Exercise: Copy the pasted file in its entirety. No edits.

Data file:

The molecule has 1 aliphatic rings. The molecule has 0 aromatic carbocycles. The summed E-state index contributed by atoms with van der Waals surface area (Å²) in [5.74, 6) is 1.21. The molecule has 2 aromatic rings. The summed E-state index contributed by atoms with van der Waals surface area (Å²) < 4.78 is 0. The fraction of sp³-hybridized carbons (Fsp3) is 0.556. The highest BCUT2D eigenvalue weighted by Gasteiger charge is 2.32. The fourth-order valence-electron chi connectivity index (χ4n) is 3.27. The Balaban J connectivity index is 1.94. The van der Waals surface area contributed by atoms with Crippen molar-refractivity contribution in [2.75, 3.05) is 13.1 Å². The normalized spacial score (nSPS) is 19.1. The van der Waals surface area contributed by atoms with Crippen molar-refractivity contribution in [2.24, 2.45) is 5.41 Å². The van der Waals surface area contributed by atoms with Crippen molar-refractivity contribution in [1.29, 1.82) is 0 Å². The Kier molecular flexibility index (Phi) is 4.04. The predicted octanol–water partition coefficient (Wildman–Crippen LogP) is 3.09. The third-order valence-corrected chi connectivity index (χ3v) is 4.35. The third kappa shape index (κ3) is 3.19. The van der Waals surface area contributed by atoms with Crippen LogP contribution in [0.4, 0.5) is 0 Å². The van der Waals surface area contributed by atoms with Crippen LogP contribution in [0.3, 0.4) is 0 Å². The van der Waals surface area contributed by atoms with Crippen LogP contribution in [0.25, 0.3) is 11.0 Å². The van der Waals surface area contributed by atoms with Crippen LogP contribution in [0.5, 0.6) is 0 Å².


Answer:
The molecule has 1 aliphatic rings. The molecule has 0 aromatic carbocycles. The summed E-state index contributed by atoms with van der Waals surface area (Å²) in [5.74, 6) is 1.21. The molecule has 2 aromatic rings. The summed E-state index contributed by atoms with van der Waals surface area (Å²) < 4.78 is 0. The fraction of sp³-hybridized carbons (Fsp3) is 0.556. The highest BCUT2D eigenvalue weighted by Gasteiger charge is 2.32. The fourth-order valence-electron chi connectivity index (χ4n) is 3.27. The Balaban J connectivity index is 1.94. The van der Waals surface area contributed by atoms with Crippen molar-refractivity contribution in [2.75, 3.05) is 13.1 Å². The normalized spacial score (nSPS) is 19.1. The van der Waals surface area contributed by atoms with Crippen molar-refractivity contribution in [2.24, 2.45) is 5.41 Å². The van der Waals surface area contributed by atoms with Crippen molar-refractivity contribution in [1.29, 1.82) is 0 Å². The Kier molecular flexibility index (Phi) is 4.04. The predicted octanol–water partition coefficient (Wildman–Crippen LogP) is 3.09. The third-order valence-corrected chi connectivity index (χ3v) is 4.35. The third kappa shape index (κ3) is 3.19. The van der Waals surface area contributed by atoms with Crippen LogP contribution in [0.4, 0.5) is 0 Å². The van der Waals surface area contributed by atoms with Crippen LogP contribution in [0.3, 0.4) is 0 Å². The van der Waals surface area contributed by atoms with Crippen LogP contribution in [0.25, 0.3) is 11.0 Å². The van der Waals surface area contributed by atoms with Crippen LogP contribution in [0.5, 0.6) is 0 Å².